Crypto prices are extremely volatile. Therefore, deciding to compensate your employees with Bitcoin will require you to keep track of the fair market value of the currency. If you choose not to work with a company that will do the math for you, you’ll have to do it yourself to make sure that the amount of cryptocurrency you pay your employees is equivalent to the amount of fiat money you would have paid them otherwise.
Due to the instability of the market, such a practice can become burdensome as it’s very easy to make a mistake. If you’re still interested in trying it, we recommend proceeding carefully and paying considerable attention to fluctuations in the market.
Just as is the case with traditional employee compensation methods, paying your employees with cryptocurrencies involves creating and sending invoices. When paying with crypto, your employees will need to create crypto invoices.
Within the crypto space nowadays, numerous platforms offer account services as well as tools for creating and sending invoices. Some popular services include are Coinpayments, Blockonomics, Gilded, CD Pay and Anypay.
Piixpay, on the other hand, is a platform that enables users to pay invoices and bills with digital assets. In order to do so, before sending the electronic payment, the user will be required to provide the name of the recipient, the bank account number of the recipient and the exact amount they are sending in fiat currency.
As a result of the growth of these platforms, it’s much easier for businesses today to give bonuses and pay wages fully or partially in cryptocurrencies. For example, influential companies like Airbnb, Augur and Uber are already clients of Bitwage.
Withhold Payroll Taxes
Paying workers with Bitcoin or any other cryptocurrency can get complicated as payroll and withholding taxes must always be paid in fiat currency. Calculating the gross payroll first is the easiest way to calculate the necessary withholding.
Choosing to pay your employees a fixed amount of Bitcoin will have you converting the value of the Bitcoins into U.S. dollars. Following, do a gross calculation to net check in U.S. dollars. The appropriate amount of taxes should be withheld.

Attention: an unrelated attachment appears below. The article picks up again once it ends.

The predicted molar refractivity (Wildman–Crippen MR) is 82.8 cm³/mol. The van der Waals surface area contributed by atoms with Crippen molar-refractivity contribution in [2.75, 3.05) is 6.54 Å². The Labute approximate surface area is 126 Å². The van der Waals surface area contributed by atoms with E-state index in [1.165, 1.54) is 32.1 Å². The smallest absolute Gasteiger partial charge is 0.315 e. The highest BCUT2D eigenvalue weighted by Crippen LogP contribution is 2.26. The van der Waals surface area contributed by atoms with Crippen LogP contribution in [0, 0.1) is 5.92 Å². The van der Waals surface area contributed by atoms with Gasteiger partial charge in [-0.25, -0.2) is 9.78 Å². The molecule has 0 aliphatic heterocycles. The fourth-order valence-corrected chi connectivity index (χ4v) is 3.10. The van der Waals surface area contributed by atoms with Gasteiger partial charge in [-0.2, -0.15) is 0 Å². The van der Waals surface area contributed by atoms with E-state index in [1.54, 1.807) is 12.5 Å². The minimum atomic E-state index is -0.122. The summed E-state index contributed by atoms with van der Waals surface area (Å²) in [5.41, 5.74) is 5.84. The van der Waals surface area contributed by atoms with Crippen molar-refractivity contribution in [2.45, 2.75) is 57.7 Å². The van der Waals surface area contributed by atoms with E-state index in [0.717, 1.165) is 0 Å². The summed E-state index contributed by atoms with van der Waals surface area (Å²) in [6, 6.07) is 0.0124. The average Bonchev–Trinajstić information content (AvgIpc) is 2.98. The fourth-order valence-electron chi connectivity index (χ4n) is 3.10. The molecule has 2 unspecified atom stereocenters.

Report Payroll-Related Expenses
When factoring in Bitcoin usage, reporting payroll-related expenses can be a complex process. Bitcoin is essentially considered an employer’s property, which means that purchases made with the cryptocurrency have to be traced.
This leads to the scenario where the reporting of capital gains and losses is absolutely necessary.
When you, as an employer, pay your employees with Bitcoin for their labor, you decide on the amount of Bitcoin based on its price at the moment the payment is made. However, during this time, you should also report either a capital loss or gain, the same way you would if you had sold the Bitcoin to a third party.
In the case of repetitive annual purchases of Bitcoin and having several employees that you pay with cryptocurrencies, the whole situation can get significantly more complicated.
While there are seamless ways to pay employees with Bitcoin, it’s still not a mainstream choice. The reasons that most companies do not currently use this method are extensive, including the differences in taxes in different countries, the volatility of the market and the troubles that can arise from not having enough experience with performing such payments.
Whether it’s a good time to consider Bitcoin payments is a personal choice of the employer. When making the decision, they should keep in mind that as long as the employees are aware of the existing risks and considerations, this payment method can be quite beneficial for both participants.